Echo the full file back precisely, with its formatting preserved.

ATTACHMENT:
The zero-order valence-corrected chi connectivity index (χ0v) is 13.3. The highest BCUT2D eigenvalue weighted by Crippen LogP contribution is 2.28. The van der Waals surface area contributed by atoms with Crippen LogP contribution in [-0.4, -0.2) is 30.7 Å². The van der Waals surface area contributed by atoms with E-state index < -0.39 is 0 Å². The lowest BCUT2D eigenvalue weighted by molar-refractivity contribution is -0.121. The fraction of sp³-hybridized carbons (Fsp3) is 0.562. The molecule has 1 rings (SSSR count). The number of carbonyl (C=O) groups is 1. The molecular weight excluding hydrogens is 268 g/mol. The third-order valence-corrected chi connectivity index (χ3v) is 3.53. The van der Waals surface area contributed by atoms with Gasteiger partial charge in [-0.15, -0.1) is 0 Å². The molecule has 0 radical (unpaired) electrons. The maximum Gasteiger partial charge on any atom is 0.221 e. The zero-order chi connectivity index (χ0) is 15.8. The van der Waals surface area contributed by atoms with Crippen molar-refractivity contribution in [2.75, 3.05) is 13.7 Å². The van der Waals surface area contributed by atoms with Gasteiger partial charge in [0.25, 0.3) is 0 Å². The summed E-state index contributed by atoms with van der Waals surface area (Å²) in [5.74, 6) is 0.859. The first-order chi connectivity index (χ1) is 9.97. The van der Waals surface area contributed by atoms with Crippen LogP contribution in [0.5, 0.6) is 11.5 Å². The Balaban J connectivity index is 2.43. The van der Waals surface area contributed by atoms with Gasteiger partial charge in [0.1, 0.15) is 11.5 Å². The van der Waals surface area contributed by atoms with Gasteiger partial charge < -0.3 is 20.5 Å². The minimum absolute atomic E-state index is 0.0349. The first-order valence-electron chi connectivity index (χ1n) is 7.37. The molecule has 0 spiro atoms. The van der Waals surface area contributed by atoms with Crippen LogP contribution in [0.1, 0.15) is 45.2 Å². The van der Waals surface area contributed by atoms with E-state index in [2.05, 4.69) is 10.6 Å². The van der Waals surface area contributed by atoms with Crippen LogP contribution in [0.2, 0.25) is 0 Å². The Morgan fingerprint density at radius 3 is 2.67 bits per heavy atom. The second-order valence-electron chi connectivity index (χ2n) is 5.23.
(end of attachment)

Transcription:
The zero-order valence-corrected chi connectivity index (χ0v) is 13.3. The highest BCUT2D eigenvalue weighted by Crippen LogP contribution is 2.28. The van der Waals surface area contributed by atoms with Crippen LogP contribution in [-0.4, -0.2) is 30.7 Å². The van der Waals surface area contributed by atoms with E-state index < -0.39 is 0 Å². The lowest BCUT2D eigenvalue weighted by molar-refractivity contribution is -0.121. The fraction of sp³-hybridized carbons (Fsp3) is 0.562. The molecule has 1 rings (SSSR count). The number of carbonyl (C=O) groups is 1. The molecular weight excluding hydrogens is 268 g/mol. The third-order valence-corrected chi connectivity index (χ3v) is 3.53. The van der Waals surface area contributed by atoms with Gasteiger partial charge in [-0.15, -0.1) is 0 Å². The molecule has 0 radical (unpaired) electrons. The maximum Gasteiger partial charge on any atom is 0.221 e. The zero-order chi connectivity index (χ0) is 15.8. The van der Waals surface area contributed by atoms with Crippen molar-refractivity contribution in [2.75, 3.05) is 13.7 Å². The van der Waals surface area contributed by atoms with Gasteiger partial charge in [0.25, 0.3) is 0 Å². The summed E-state index contributed by atoms with van der Waals surface area (Å²) in [5.74, 6) is 0.859. The first-order chi connectivity index (χ1) is 9.97. The van der Waals surface area contributed by atoms with Crippen LogP contribution in [0.5, 0.6) is 11.5 Å². The Balaban J connectivity index is 2.43. The van der Waals surface area contributed by atoms with Gasteiger partial charge in [0.1, 0.15) is 11.5 Å². The van der Waals surface area contributed by atoms with Gasteiger partial charge < -0.3 is 20.5 Å². The minimum absolute atomic E-state index is 0.0349. The first-order valence-electron chi connectivity index (χ1n) is 7.37. The molecule has 0 spiro atoms. The van der Waals surface area contributed by atoms with Crippen LogP contribution in [0.1, 0.15) is 45.2 Å². The van der Waals surface area contributed by atoms with E-state index in [2.05, 4.69) is 10.6 Å². The van der Waals surface area contributed by atoms with Crippen LogP contribution in [0.2, 0.25) is 0 Å². The Morgan fingerprint density at radius 3 is 2.67 bits per heavy atom. The second-order valence-electron chi connectivity index (χ2n) is 5.23.